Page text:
Ffrom anti-aging diamonds to topical collagen, I’ve witnessed plenty of wild claims and sky-high prices in a decade of delving in and out of beauty writing. I also answered many questions from friends, family members and colleagues. Well, just one question again and again: “What works?”
While there are certainly those who treat skincare as a hobby, most people just want something that gets results, ideally at an affordable price and without having to acquire a degree in organic chemistry to debug the message on the packaging.
When it comes to basic skincare like cleanser and moisturizer, almost everything on the market will clean your face or make it wet for a while, so finding something that works is largely down to your personal preference when it comes to your face. price ; smell (or absence of smell); your subjective experience of texture; and how you’d like to use the product (a makeup remover you use in the shower won’t make sense to someone bathing at dawn).
But for products that address specific concerns like acne, redness and rosacea, dryness, and signs of aging like fine lines and sunspots, Australia has a regulatory framework in place to ensure that certain products care keep their promises. While cosmetics in Australia are tested for safety but not for effectiveness, if your skincare is classed as a registered medicine there must be evidence that it works.
Some therapeutic skin care products are only available by prescription, while others are sold without a prescription. Chances are you already use at least one – sunscreen, which is regulated by the Therapeutic Goods Administration if it has an FPS of 15 or more. And if you don’t use sunscreen but are even remotely interested in taking care of your skin, please change that immediately – it’s the lowest fruit on the tree.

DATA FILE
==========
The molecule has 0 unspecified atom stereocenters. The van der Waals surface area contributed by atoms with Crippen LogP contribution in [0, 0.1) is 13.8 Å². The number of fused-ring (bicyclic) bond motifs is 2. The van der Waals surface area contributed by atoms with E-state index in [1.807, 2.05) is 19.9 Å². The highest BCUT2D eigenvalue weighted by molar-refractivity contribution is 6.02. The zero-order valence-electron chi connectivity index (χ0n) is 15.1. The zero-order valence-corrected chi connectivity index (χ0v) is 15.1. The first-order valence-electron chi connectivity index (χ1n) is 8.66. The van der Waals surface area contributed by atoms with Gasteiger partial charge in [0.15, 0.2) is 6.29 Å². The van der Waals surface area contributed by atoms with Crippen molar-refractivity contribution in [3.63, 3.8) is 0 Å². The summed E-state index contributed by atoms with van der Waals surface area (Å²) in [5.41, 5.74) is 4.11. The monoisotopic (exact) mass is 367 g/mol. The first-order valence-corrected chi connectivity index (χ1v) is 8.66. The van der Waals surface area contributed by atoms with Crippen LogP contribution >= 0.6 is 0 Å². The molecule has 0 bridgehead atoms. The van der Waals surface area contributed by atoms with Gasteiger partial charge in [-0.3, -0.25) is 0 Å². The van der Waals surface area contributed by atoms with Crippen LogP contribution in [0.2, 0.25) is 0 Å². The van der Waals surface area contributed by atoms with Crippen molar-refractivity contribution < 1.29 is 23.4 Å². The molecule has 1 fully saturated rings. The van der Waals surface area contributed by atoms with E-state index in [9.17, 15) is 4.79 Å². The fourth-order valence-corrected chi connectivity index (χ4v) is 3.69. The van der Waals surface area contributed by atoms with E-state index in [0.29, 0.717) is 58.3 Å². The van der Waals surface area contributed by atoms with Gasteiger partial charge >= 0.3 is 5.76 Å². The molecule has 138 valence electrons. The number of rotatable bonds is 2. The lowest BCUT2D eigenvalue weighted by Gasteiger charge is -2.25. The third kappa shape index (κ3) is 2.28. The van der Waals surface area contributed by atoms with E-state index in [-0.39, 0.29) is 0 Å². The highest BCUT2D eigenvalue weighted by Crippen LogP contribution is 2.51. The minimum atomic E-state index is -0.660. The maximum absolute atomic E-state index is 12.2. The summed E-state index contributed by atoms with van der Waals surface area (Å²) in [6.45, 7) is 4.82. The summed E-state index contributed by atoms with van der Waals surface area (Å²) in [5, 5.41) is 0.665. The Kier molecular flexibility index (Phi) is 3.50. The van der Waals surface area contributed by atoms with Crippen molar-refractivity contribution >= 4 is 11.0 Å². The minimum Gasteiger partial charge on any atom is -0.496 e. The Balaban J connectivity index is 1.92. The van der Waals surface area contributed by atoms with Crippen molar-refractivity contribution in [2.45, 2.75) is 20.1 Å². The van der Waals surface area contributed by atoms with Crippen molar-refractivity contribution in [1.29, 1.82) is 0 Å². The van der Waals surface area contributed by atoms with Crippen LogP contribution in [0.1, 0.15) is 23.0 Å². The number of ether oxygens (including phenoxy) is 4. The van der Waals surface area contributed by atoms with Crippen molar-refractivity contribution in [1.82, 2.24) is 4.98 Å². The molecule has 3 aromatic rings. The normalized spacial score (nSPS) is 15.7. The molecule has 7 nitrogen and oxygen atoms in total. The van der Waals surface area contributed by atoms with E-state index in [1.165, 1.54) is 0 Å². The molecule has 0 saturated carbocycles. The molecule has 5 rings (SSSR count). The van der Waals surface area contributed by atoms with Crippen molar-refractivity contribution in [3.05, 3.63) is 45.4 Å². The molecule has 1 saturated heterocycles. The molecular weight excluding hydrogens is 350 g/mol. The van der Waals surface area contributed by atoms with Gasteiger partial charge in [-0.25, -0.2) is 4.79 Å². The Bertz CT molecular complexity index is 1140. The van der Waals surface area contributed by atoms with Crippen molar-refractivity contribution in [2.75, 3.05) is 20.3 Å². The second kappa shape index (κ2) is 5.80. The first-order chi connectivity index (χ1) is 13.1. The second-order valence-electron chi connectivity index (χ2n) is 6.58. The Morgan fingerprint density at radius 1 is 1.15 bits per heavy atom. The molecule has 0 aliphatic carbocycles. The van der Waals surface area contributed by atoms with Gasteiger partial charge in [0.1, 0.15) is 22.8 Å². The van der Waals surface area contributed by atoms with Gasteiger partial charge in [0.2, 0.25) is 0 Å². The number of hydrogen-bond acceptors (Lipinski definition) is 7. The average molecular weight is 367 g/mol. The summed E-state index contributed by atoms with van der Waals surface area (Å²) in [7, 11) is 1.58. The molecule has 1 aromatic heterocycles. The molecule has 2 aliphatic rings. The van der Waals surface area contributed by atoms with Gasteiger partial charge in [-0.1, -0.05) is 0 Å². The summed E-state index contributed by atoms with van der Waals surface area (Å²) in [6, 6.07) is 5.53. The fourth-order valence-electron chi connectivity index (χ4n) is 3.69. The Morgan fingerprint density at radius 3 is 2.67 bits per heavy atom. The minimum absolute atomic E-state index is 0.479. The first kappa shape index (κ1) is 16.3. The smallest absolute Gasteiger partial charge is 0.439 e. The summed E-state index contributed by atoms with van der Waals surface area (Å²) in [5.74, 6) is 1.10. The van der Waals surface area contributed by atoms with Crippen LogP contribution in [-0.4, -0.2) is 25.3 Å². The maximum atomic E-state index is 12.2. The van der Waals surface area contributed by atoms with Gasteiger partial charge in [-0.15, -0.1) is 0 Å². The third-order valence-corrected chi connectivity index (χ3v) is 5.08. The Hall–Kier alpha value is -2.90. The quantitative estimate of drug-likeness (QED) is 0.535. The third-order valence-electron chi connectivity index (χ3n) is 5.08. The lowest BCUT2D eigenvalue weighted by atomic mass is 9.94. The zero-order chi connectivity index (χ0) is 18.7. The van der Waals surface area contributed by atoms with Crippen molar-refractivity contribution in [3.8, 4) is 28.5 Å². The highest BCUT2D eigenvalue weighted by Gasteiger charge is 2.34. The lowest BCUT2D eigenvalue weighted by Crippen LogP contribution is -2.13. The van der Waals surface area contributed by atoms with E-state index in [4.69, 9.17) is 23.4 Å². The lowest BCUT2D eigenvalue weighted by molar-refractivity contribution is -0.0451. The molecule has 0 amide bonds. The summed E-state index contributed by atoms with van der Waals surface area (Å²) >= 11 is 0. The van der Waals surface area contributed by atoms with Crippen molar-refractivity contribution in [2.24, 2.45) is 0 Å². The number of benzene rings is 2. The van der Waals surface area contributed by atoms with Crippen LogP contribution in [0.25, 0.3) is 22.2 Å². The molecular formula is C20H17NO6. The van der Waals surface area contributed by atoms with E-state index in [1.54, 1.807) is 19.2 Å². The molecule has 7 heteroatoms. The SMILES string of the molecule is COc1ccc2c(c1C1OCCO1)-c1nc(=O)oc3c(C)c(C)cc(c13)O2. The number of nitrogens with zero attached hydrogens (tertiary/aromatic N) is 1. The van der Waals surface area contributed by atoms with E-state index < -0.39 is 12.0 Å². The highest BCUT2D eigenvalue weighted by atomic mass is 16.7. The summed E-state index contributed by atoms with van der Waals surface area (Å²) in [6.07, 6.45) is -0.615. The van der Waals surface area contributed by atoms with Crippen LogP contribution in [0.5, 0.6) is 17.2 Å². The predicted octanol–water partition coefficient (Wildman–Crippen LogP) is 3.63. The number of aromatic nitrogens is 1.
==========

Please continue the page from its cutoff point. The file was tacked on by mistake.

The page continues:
Now that we’ve all slipped, slipped and slapped, let’s move on. Whether you’re concerned about pimples, rosacea, or the general appearance of your skin, watch out for products that are registered as drugs on the Australian Therapeutic Goods Register. Typically, these are much cheaper than luxury skincare products.
Although expensive, making an appointment with a dermatologist will allow you to come up with an effective and active skin care plan tailored to your needs (don’t let them sell you expensive cosmeceuticals that aren’t actually drugs). There are also a growing number of services offering skincare consultations online and via telehealth that will provide you with a personalized set of prescription-only products. But your first port of call should be your GP, who may well be able to offer suggestions, advice and even scripts.
That’s not to say that skincare products that aren’t registered as drugs don’t work, just that they don’t. have to work. Talking to a doctor takes a little more effort than walking up to the cosmetics counter and asking “what’s good”, but it’s more likely to yield results, which will ultimately save you time (on the research) and money (on fancy creams that don’t work).